“People come in here crying” – Salford Foodbank manager

SALFORD Foodbank has handed out 4,000 three-day emergency food packages this year –  a 78% increase from last year.

The foodbank is one of many run by the Trussell Trust which provided 174,489  food packages in the North West last year.

Manager Marl Whittington, 43, from Salford, has been with Salford’s foodbank since it opened in 2012.

He said: “Many people come in tears, many people have not eaten for days or have skipped meals so their children can eat.

“There’s been many instances of people without gas or electric. For me it is shocking that we live in a society where people are really struggling and can’t actually afford to eat. It is still continuing and we are seeing more and more people each year who are really struggling.”

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The charity runs primarily on public donations of food, but have recently received a grant from the Salford City Council which has been used to open their new foodbank in Eccles, and to open another one in Swinton early next year.

The foodbank relies on a referral system for people in Salford to get access to the help it has to offer. There are 85 local agencies, such as schools, health services, children’s centres and many others, which identify people who are in a crisis refer them to the foodbank through giving them a food bank voucher.

This voucher is then exchanged for a three-day food package from Salford Foodbank, which is made to suit the person’s dietary requirements or the number of people they have to feed.

Mr Wittington also said: “A lot of the increase in the use of our food bank is down to benefit changes, so the introduction of Universal Credit has made us see a massive increase, changes around tax credits has played a part as well.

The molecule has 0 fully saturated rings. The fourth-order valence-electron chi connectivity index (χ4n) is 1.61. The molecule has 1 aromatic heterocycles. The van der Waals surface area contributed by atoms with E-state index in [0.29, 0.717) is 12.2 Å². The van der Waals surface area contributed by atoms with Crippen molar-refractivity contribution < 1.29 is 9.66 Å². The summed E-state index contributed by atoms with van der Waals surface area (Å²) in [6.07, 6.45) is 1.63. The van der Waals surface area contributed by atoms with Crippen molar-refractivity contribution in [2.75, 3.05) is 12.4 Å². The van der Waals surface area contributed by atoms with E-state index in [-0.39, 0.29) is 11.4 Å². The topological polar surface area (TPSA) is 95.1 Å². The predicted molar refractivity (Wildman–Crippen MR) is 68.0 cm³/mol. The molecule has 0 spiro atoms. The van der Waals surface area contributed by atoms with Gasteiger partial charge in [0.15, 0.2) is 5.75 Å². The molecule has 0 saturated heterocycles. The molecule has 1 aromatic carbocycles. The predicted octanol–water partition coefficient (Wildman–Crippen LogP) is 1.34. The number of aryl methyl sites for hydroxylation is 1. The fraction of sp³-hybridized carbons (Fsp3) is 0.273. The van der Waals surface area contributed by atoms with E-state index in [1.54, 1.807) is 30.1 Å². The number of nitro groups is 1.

“I think to a small extent, our increase in the use of this foodbank is down to people getting to know about foodbanks more, but really it is a lot around benefit changes. Over half of people that are referred to us is because benefit changes or benefit delays.

“There’s a lot of deprived areas in the North West and I think the North West generally misses out on a lot of funding and benefits like other people down South would get and there’s also a historic issue of poverty in the North West.”

The resources at Salford foodbanks have already been stretched this year, meaning they are having to buy food from supermarkets which has already amounted to a good few thousand pounds worth as a few essential products have not been donated by the public.

These include UHT milk, rice and tinned foods. The food donations have remained pretty much the same despite the increase in the use of food banks in the UK.

Mr Whittington added, “More and more people are going to need our help in the future, so all we can do as a charity is to do our very best to help as many people as we can.”

Last year 11,175 tonnes of food were donated by the public throughout the UK. Non-perishable items are essential for the food bank to create the three-day emergency food packages.

Nappies and toiletries, such as women’s sanitary products, shower gel and shampoo, are also included in the packages if they are needed.

The food packages have been designed by a food nutritionist, so not only is each package helping a person in crisis, it is also helping the person nutritionally too.

If you would like to make a donation, there is food collection points at Morrison’s, Sainsbury’s and Tesco in the Salford area which the public can donate non-perishable food items. The Salford Foodbank also accepts donations being directly given to them at the centre.

A list of food items that the food bank need, and what they don’t need, can be found here.

Salford’s Foodbank is open 1pm – 3pm every Tuesday and Friday and is located at Christ Central, Mocha Parade, M7 1QE.

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